Because, for example, alternatives might be preferred in real world projects. This means less perl programming for us :(
True. However, it won't be any worse than the current situation and Perl6 (or indeed Perl5) cannot be implemented in a sane manner on JVM or .NET. If you want to work on those VMs you will have to choose another language anyway.
Whether they will help us write better software remains to be seen.
It some areas I don't think there is any doubt that it will. For example, just the addition of submethod means that a whole bunch of code-reuse problems with Perl5 OO code just disappear or become a whole lot simpler.
So far, parrot cannot handle everything perl5 does.
True. However, there is nothing in the design of parrot that I can see that will make it slower than the Perl5 VM - and many things that will make it faster. I would be interested in knowing what features of Parrot you think will cause speed problems. I can't see any (and the developers seem to be spending a lot of time ensuring that there won't be.)
As far as typing goes, the Python authors argue that this one of the reasons for Pythons success. I tend to agree.
I do as well. If given a choice between a dynamically typed languages like Python/Perl/Ruby and a staticly typed system like Java/C++ I would choose the former any day of the week.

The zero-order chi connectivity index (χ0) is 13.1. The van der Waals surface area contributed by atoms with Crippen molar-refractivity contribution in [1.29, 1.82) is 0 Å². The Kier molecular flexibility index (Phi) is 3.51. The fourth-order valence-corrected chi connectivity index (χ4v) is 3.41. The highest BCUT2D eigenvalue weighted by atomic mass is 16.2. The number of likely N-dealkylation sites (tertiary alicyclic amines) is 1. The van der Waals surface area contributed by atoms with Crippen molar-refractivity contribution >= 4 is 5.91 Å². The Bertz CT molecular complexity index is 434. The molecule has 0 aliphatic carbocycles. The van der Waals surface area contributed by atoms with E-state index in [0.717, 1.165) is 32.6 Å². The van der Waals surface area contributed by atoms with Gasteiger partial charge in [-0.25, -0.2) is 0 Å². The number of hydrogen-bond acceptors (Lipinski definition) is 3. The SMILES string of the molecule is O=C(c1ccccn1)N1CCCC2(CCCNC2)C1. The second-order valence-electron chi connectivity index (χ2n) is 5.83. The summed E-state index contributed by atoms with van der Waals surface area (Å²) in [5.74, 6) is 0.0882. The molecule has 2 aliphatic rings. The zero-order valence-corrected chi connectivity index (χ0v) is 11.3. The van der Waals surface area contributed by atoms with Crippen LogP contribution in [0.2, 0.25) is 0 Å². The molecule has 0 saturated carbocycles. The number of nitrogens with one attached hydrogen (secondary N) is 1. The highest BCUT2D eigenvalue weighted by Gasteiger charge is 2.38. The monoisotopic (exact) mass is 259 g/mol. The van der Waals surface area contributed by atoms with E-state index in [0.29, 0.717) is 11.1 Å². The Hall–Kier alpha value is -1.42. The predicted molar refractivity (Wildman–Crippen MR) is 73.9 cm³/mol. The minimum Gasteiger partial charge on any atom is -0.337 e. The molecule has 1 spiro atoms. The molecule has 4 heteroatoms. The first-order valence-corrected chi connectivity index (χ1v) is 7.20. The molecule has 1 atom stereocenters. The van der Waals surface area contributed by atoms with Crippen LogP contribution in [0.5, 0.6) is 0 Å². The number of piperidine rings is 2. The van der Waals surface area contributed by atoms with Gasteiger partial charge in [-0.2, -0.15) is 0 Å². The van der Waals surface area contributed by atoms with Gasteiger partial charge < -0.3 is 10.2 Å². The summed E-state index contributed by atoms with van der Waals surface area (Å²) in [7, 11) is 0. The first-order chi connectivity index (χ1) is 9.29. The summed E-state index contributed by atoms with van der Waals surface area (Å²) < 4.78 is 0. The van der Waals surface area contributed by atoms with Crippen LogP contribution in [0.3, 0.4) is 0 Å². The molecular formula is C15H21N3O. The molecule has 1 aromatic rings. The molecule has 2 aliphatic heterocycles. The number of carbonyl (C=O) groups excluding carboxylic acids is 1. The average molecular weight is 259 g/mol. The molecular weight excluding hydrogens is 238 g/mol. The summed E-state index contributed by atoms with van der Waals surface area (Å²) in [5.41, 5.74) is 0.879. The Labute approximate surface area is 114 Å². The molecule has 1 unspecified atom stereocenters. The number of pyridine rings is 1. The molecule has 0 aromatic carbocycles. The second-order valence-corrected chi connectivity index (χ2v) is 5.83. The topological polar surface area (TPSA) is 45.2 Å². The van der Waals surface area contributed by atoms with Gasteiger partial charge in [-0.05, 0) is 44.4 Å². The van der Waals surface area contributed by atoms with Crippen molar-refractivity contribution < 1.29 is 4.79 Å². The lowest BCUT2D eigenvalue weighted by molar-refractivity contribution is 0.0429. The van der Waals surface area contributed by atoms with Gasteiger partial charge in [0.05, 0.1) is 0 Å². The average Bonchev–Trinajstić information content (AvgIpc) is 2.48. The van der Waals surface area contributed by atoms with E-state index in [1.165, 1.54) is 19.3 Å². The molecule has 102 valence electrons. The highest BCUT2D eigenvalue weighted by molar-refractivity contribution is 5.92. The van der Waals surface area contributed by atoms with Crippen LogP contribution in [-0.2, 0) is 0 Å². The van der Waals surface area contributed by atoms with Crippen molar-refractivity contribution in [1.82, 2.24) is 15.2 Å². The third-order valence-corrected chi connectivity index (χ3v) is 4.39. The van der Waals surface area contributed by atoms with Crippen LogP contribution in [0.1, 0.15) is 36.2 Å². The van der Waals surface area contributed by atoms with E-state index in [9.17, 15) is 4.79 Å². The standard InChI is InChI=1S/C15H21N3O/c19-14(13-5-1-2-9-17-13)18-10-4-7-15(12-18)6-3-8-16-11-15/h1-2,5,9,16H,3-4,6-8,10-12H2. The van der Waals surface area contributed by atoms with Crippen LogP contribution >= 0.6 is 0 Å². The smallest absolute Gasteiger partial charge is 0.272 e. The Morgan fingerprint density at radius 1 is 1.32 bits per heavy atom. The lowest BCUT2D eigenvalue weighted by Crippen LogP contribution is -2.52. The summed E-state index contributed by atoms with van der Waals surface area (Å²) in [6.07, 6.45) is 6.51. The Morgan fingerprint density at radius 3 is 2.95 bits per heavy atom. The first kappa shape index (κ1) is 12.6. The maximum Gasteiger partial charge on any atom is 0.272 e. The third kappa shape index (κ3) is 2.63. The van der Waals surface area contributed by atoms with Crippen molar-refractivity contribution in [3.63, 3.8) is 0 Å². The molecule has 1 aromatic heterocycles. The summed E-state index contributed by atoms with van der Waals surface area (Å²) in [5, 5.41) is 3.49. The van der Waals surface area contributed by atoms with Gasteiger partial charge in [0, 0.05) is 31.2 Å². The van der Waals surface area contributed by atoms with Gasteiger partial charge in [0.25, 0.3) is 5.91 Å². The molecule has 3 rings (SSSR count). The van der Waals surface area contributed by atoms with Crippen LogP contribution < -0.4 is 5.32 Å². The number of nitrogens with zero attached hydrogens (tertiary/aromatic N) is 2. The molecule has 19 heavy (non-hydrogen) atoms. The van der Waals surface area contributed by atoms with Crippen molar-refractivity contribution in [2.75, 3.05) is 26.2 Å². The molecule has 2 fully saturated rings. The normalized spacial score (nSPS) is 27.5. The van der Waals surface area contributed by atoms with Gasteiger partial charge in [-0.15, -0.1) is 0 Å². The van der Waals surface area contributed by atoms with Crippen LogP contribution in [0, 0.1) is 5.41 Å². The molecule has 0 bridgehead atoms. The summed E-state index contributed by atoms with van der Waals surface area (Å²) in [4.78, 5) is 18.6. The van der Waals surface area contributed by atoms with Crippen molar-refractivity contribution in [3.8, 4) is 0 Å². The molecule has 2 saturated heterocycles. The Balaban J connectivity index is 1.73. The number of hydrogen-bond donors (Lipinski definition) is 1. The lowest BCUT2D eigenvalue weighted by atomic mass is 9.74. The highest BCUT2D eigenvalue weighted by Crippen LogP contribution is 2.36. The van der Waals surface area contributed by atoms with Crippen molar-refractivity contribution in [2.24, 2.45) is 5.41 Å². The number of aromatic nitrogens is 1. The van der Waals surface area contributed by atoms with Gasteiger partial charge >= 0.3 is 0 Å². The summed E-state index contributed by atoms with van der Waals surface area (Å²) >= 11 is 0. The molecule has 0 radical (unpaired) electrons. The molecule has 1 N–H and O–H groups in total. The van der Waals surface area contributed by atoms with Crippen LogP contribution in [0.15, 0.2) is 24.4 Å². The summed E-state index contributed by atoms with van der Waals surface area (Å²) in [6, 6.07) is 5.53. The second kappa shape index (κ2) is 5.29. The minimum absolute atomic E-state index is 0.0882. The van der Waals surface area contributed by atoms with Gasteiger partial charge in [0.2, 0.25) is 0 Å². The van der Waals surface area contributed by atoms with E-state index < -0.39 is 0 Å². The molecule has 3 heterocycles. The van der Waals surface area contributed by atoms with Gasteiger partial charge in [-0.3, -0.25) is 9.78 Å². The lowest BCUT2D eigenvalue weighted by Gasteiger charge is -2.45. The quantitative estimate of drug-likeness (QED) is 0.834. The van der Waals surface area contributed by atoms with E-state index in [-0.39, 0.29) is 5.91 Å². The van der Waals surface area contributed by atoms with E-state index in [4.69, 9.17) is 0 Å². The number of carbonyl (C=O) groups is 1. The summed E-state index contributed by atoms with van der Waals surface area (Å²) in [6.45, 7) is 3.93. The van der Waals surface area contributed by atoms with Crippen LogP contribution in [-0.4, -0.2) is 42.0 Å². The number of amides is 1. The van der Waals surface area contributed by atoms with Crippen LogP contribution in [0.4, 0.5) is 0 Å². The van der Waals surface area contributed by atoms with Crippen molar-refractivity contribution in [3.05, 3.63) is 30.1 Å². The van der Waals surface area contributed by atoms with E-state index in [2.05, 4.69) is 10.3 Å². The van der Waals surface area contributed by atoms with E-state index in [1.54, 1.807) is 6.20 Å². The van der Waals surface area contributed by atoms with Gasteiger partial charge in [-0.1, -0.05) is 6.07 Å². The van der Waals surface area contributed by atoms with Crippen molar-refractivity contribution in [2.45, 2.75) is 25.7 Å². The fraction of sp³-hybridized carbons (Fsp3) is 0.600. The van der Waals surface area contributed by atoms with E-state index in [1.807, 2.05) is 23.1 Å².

However, that's not the issue. Perl6 is not becoming a statically typed language. It has optional types that you can use if/when you need/want them. There are some techniques (e.g. multimethods) that you cannot have without some kind of type declarations.
Perl6's type system gives me more expressive power, and does not take anything away from the language. I can't see this as a bad thing.
It also might attract new people to Perl6 who are more used to coding in more strongly typed language.
The java docs state that any new JVM implementation should start with good ideea of how JNI will work. I think it's a good advice that the Parrot developers should take.
Why do you think they're not taking it?
Is it finished yet? No - but from what I can see good progress is being made.